With the Whitney, another transformation is on track
A Special East Village Supplement
BY LINCOLN ANDERSON | As the Whitney Museum’s new home is starting to rise at the High Line’s southern end, with completion slated for 2015, major changes are in store for the ever-evolving Meatpacking District.
Lauren Danziger, executive director of the Meatpacking District Improvement Association, said she has been told the museum’s estimated visitor figures, and they’re huge — which is exactly what the Whitney’s impact will be.
“Absolutely,” she said, “it brings culture Downtown in a big way — not that we don’t have culture right now. But it will change the face of the neighborhood.” For one, the museum crowds will mean more shopping, she said, in a district that is currently nightlife-heavy.
The smaller, adjacent High Line maintenance-and-operations building is farther along than the Whitney project, with its steel structure already built, while the museum is only now starting to rise above its foundation level.
In more immediate happenings, a temporary outdoor retail and food market by Urban Space is set to open on Sat., Sept. 1, at the corner of Washington and 13th Sts., which should be another neighborhood draw, Danziger noted. Momofuku Milk Bar, known for its decadent “compost cookies” and “crack pies,” will be among the market’s vendors.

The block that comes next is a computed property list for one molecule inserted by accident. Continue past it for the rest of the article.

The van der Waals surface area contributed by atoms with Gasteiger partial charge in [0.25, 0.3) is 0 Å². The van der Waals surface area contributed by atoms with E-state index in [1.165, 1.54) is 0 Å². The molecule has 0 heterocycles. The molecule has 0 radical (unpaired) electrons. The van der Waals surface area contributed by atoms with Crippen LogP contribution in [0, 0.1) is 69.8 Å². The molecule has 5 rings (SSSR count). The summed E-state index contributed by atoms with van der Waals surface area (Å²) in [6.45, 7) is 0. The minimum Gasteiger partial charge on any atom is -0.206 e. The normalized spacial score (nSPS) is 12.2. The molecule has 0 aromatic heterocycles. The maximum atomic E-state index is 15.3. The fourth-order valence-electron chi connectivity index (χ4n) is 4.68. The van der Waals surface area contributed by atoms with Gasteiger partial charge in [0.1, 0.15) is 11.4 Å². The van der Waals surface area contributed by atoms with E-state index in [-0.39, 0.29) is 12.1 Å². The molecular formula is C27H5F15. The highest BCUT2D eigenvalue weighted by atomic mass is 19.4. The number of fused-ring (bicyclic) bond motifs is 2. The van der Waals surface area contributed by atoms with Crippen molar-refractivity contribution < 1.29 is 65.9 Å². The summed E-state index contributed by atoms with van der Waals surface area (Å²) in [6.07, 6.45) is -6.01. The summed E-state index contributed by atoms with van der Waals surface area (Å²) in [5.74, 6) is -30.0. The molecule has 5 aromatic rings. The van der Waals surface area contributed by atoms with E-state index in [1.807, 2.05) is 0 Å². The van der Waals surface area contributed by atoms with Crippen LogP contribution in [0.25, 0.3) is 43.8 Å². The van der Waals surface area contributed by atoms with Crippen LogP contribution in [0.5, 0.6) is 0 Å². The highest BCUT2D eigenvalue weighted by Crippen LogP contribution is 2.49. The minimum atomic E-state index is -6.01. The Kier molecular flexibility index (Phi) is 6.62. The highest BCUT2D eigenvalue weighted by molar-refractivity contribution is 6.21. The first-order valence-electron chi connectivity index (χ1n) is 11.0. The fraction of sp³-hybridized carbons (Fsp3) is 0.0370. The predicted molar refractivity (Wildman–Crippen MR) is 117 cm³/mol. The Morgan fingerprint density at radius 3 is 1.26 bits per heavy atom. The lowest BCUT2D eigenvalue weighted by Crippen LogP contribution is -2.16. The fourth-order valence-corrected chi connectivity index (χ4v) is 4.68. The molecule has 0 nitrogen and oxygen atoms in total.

Taking it down to the street level, as for the district’s stiletto heel-grabbing, uneven, cobblestone roadways, Danziger said the city unfortunately doesn’t plan to reset and level the side streets, as she had hoped. However, a major water-main and sewer-line project will affect Ninth Ave. from 16th St. to Gansevoort St., after which the city will fix up the avenue as well as 50 feet in on the side streets. But Danziger said that won’t happen for a couple of years.
Meanwhile, she slammed the “flak” that the district has faced for its rising rents, calling it unfair and exaggerated.
“Property values are higher — but not as high as Soho,” she said. “I’m sick of hearing that. The prices are similar. The rents are higher than 10 years ago, when they were $20 a square foot — and rightly so.
“It’s like any neighborhood that goes through a rebirth,” she said. “There’s always a backlash against a district when it achieves extreme success. Look at Williamsburg — it was cutting-edge, and now people are knocking it.”
While some high-fashion flagship boutiques have indeed departed, there’s still a fashion presence of “incredible depth,” she noted. Plus, she added, the new, mainstream stores that are coming in are “a little different” than the usual fare. For example, at the new Levi’s store, there is a tailor who will customize jeans, and people can also bring their jeans in for repair.
“The retail environment is definitely changing,” she said.
Basically, the Meatpacking District has it all, according to the M.P.I.A. executive director.
“The Standard is like the height of cool,” she said. “There’s everything from the low-key Brass Monkey bar to high-end Catch — it’s one of the hottest restaurants in the city. And Bagatelle has the most famous brunch in New York City. There’s more to do here than ever. It’s so much fun to be here during the day — and at night.”